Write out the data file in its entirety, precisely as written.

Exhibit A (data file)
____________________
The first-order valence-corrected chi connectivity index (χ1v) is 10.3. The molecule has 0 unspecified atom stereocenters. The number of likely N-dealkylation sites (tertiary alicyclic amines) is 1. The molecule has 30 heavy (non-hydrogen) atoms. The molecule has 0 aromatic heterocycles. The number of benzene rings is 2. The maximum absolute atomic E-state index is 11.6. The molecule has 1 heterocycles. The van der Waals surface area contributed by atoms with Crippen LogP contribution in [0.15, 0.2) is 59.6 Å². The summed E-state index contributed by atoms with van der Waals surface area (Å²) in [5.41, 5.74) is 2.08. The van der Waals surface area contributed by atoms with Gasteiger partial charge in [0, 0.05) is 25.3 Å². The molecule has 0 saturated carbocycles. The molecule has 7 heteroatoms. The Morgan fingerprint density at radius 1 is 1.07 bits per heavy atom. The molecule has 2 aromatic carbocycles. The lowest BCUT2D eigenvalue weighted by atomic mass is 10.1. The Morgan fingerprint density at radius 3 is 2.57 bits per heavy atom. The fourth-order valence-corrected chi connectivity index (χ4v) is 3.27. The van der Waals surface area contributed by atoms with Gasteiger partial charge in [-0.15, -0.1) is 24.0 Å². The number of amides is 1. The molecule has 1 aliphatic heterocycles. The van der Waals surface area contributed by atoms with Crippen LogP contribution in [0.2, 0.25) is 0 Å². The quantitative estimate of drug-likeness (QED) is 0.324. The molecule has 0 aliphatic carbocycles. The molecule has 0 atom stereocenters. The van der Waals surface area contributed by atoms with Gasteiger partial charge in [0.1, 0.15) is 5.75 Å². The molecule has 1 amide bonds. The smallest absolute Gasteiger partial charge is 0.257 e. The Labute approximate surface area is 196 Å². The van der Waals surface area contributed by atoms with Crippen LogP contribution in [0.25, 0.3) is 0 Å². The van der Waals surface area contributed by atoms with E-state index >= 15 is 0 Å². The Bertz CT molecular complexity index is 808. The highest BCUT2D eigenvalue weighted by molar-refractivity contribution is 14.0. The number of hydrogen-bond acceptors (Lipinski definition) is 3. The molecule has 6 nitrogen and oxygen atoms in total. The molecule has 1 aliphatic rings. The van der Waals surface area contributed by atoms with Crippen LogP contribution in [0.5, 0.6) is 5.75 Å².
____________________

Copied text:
The first-order valence-corrected chi connectivity index (χ1v) is 10.3. The molecule has 0 unspecified atom stereocenters. The number of likely N-dealkylation sites (tertiary alicyclic amines) is 1. The molecule has 30 heavy (non-hydrogen) atoms. The molecule has 0 aromatic heterocycles. The number of benzene rings is 2. The maximum absolute atomic E-state index is 11.6. The molecule has 1 heterocycles. The van der Waals surface area contributed by atoms with Crippen LogP contribution in [0.15, 0.2) is 59.6 Å². The summed E-state index contributed by atoms with van der Waals surface area (Å²) in [5.41, 5.74) is 2.08. The van der Waals surface area contributed by atoms with Gasteiger partial charge in [0, 0.05) is 25.3 Å². The molecule has 0 saturated carbocycles. The molecule has 7 heteroatoms. The Morgan fingerprint density at radius 1 is 1.07 bits per heavy atom. The molecule has 2 aromatic carbocycles. The lowest BCUT2D eigenvalue weighted by atomic mass is 10.1. The Morgan fingerprint density at radius 3 is 2.57 bits per heavy atom. The fourth-order valence-corrected chi connectivity index (χ4v) is 3.27. The van der Waals surface area contributed by atoms with Gasteiger partial charge in [-0.15, -0.1) is 24.0 Å². The number of amides is 1. The molecule has 1 aliphatic heterocycles. The van der Waals surface area contributed by atoms with Crippen LogP contribution in [0.2, 0.25) is 0 Å². The quantitative estimate of drug-likeness (QED) is 0.324. The molecule has 0 aliphatic carbocycles. The molecule has 0 atom stereocenters. The van der Waals surface area contributed by atoms with Gasteiger partial charge in [0.1, 0.15) is 5.75 Å². The molecule has 1 amide bonds. The smallest absolute Gasteiger partial charge is 0.257 e. The Labute approximate surface area is 196 Å². The van der Waals surface area contributed by atoms with Crippen LogP contribution in [0.25, 0.3) is 0 Å². The van der Waals surface area contributed by atoms with E-state index >= 15 is 0 Å². The Bertz CT molecular complexity index is 808. The highest BCUT2D eigenvalue weighted by molar-refractivity contribution is 14.0. The number of hydrogen-bond acceptors (Lipinski definition) is 3. The molecule has 6 nitrogen and oxygen atoms in total. The molecule has 1 aliphatic rings. The van der Waals surface area contributed by atoms with Crippen LogP contribution in [0.5, 0.6) is 5.75 Å².